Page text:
USA- Masa- ✪✪✪


SERVICE: 9.0/10

FOOD: 9.0/10




On a busy Saturday night, I visited Masayoshi Takayama's self-named restaurant, Masa. It has the dubious distinction of being the most expensive sushi restaurant in the US, and some call it the best. It is the only sushi restaurant stateside to have earned three Michelin stars, and Masa demonstrates the same traditional focus on ingredient quality and execution that earns the best rankings in Japan. 

Masa grew up working in his family's fish market stall in Tochigi Prefecture, delivering fresh sashimi to neighbors and customers on his bike. His lifetime of experience with seafood gives him a unique perspective to offer US customers a taste of the highest-quality sushi in the world. Masa began his life in the US with another highly traditional restaurant in Los Angeles that focused on providing an authentic experience for Japanese expats. He eventually got a zealous local following, including Marlon Brando.

Though he doesn't allow photos in his restaurant, I can do my best to describe the experience. Here's a pro tip: when making the reservation, request to be served by Masa himself. It doesn't cost any extra, and as long as you're polite and are making the reservation far enough in advance they'll usually accept. Requesting this honor gave me a seat front-and-center at the blond wood sushi bar. A huge yellow, blooming tree served as a backdrop to his work. The space is calm, relaxing, quiet, and focused. Watching the man himself work was a real treat- he is in complete control of the space and the kitchen. When he needed new ingredients- wasabi, let's say- he would mutter "wasabi" quietly under his breath and the whole kitchen would respond in an outdoor voice: "wasabi!" Within fifteen seconds, someone would bring him fresh ingredients. Subtle and impressive to watch.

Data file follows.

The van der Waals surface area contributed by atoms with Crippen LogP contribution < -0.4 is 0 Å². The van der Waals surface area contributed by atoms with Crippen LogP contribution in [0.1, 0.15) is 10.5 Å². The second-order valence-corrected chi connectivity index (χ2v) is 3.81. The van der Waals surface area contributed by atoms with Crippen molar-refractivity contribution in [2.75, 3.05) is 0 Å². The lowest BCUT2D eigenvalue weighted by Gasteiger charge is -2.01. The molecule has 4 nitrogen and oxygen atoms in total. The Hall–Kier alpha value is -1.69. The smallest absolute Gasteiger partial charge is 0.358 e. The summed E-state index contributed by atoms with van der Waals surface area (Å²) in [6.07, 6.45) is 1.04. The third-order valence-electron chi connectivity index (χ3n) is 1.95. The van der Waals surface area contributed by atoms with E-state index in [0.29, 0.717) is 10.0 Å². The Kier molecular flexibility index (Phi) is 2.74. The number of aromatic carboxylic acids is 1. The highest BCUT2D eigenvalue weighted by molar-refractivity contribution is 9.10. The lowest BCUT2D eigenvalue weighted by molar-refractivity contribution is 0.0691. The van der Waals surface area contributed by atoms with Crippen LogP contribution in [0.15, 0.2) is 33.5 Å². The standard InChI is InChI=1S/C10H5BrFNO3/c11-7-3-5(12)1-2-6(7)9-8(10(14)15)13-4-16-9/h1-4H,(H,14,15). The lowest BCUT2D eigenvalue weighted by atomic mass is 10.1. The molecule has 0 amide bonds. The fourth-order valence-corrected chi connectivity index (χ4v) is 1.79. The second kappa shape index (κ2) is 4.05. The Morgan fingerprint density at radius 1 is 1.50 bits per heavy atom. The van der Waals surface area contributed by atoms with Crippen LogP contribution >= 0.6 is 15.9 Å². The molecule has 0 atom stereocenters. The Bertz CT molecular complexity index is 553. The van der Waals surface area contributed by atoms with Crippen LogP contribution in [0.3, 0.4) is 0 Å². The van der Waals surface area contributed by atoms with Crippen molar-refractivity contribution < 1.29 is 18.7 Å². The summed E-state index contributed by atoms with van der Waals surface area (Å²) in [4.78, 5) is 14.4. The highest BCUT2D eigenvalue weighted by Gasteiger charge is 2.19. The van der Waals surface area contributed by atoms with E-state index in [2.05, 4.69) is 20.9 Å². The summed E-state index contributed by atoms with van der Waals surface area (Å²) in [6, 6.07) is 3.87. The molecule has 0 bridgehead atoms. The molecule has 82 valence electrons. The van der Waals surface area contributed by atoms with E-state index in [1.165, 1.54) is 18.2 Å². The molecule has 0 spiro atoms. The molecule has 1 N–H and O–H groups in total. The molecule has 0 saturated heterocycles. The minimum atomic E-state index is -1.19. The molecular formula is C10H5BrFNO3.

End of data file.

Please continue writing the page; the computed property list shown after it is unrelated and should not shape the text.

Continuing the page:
The meal began with a few small amuse-bouche and appetizers served by the backup kitchen staff. First was a vegetable and mustard-y dish with a bright, spicy zing. Next was a small leafy green salad with fish, and of remarkable note was a whole cooked sea urchin served in its spiny shell that has the exact consistency and taste of cheddar mac and cheese (9/10). 

The night's menu depends on which fish the chef has flown in from Tsu-Jiki market or been able to find in New York, but on the night in question I enjoyed:

  • Japanese Mackerel- 9/10
  • Fluke- 9/10
  • Squid, with the skin delicately removed by hand- 10/10
  • Sweet Shrimp- 10/10
  • Cooked Sea Eel- 8/10
  • Uni (Sea Urchin) that tasted almost like liquid butter- 10/10
  • Cooked Shiitake Mushroom, fresh from the grill- 9/10
  • Red Clam- 8/10
  • Fatty Tuna- 10/10
  • Vegetable and Shiso- 9/10

For dessert, Masa served a fruit and ice mixture with some soothing tea. Overall an extremely traditional presentation, and the coolest part was- as soon as he was done serving my meal, Masa excused himself to go to his other restaurant across town. An incredibly special evening.